Tacoma has a leading opioid treatment provider in Tacoma Comprehensive Treatment Center (located in nearby Lakewood, WA). They provide methadone, counseling and other support services for those struggling with opioid addiction. Available via local physicians is suboxone (with buprenorphine) which provides relief from opiate withdrawal symptoms for a significant number of people. Below are links to more info on methadone program effectiveness, opioid dependency, addiction & recovery counseling, and job openings in methadone clinics.
Phone: (855) 239-3497
Many state-funded addiction treatment services have undergone gradual cuts during the last 15 years. With the rising opioid addiction crisis in America, better access to opioid treatment is definitely needed.
There are a number of private clinics and outpatient treatment centers opening their doors in most every state. These private clinics are meeting a need for services that are often absent in more remote areas of the country.
Some new opioid treatment providers are smaller, independent methadone clinics while others are part of a larger network such as those owned by Acadia Healthcare, Behavioral Health Group (BHG), or Colonial Management Group.
They all have one thing in common, and it is that they provide their patients with medication-assisted treatment (MAT). MAT is scientifically proven to be more effective than other forms of abstinence-based treatment.
Medication assistance typically utilizes methadone or buprenorphine-based products to alleviate a patient’s chronic opioid withdrawal. Without medication-assistance, patients often face either a detox admission or they struggle on in a daily effort to secure opiates so as to prevent the return of withdrawal sickness.
People ready for opioid treatment may find that their local methadone clinic is full, or that their nearest clinic is just too far away to access on a daily basis. For some patients, suboxone/buprenorphine may be the best solution since a prescription can be obtained for several weeks of medication before a return visit is required.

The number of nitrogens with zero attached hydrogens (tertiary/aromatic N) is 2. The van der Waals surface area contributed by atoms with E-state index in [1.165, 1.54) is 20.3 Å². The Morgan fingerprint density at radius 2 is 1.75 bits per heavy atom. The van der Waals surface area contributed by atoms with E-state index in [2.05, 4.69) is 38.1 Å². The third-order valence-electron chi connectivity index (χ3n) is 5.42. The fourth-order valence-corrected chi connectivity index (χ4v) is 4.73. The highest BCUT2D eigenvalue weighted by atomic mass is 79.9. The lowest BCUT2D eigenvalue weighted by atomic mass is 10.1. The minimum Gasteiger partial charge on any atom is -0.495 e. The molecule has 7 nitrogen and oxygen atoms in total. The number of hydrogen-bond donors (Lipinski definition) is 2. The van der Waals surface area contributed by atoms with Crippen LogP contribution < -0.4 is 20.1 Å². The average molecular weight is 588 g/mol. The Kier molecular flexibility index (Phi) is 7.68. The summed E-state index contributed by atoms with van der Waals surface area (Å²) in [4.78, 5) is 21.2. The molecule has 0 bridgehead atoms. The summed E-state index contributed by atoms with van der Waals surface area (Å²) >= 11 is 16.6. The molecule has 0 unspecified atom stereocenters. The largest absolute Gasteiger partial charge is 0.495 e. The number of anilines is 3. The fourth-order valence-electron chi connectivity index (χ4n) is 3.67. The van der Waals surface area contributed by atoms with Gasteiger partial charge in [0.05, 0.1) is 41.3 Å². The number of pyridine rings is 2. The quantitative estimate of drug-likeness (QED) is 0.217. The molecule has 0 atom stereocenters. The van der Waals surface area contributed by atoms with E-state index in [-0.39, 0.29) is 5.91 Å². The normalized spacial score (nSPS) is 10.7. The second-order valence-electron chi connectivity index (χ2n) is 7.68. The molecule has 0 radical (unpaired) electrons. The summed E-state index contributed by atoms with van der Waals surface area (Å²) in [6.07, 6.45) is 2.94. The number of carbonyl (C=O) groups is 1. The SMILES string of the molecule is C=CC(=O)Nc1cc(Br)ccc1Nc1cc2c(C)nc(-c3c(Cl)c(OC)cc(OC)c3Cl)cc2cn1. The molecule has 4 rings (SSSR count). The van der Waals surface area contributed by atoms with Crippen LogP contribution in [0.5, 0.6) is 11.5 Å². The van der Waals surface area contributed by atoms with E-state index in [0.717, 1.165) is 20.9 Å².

Access to treatment is currently on the radar of national healthcare officials and government legislators, many of whom have received numerous letters and calls from families requesting more funding for treatment, and better access. Media coverage has also been much improved during the past 3 years in part due to the widespread opioid crisis and its broad impact.
Supporting local opioid addiction treatment services is important for every community. It ultimately saves lives, reduces crime, and promotes recovery so that addicted patients can work and function.
The U.S. House of Representatives just passed a sweeping reform, called the 21st Century Cures Act, that will infuse $1 billion in new funding earmarked for opioid treatment and prevention services.
It has taken several years of alarming statistics on the national opioid epidemic, but Congress has responded. This USA Today article provides an overview of the numbers. In addition to the $1 billion for opioid services will be another $4.8 billion for cutting-edge research around treating Alzheimers, cancer, traumatic brain injury, and other medical issues.
The bill received enormous bipartisan support and passed 392-to-26. In 2016, death by drug overdose surpassed death by car crashes and gun fatalities. The public outcry for government intervention has been steady. With so many families having been affected by addiction issues, the new funding allowance should open doors for opioid treatment particularly in rural areas where opioid services have been severely lacking.
Methadone remains the #1 medication-assisted treatment option. Buprenorphine medications are; however, making a big impact in the treatment field with a wide variety of buprenorphine-based formulations coming to market. In addition to the familiar suboxone film, are probuphine (a buprenorphine implant), subutex (an uncoated buprenorphine tablet), and bunavail.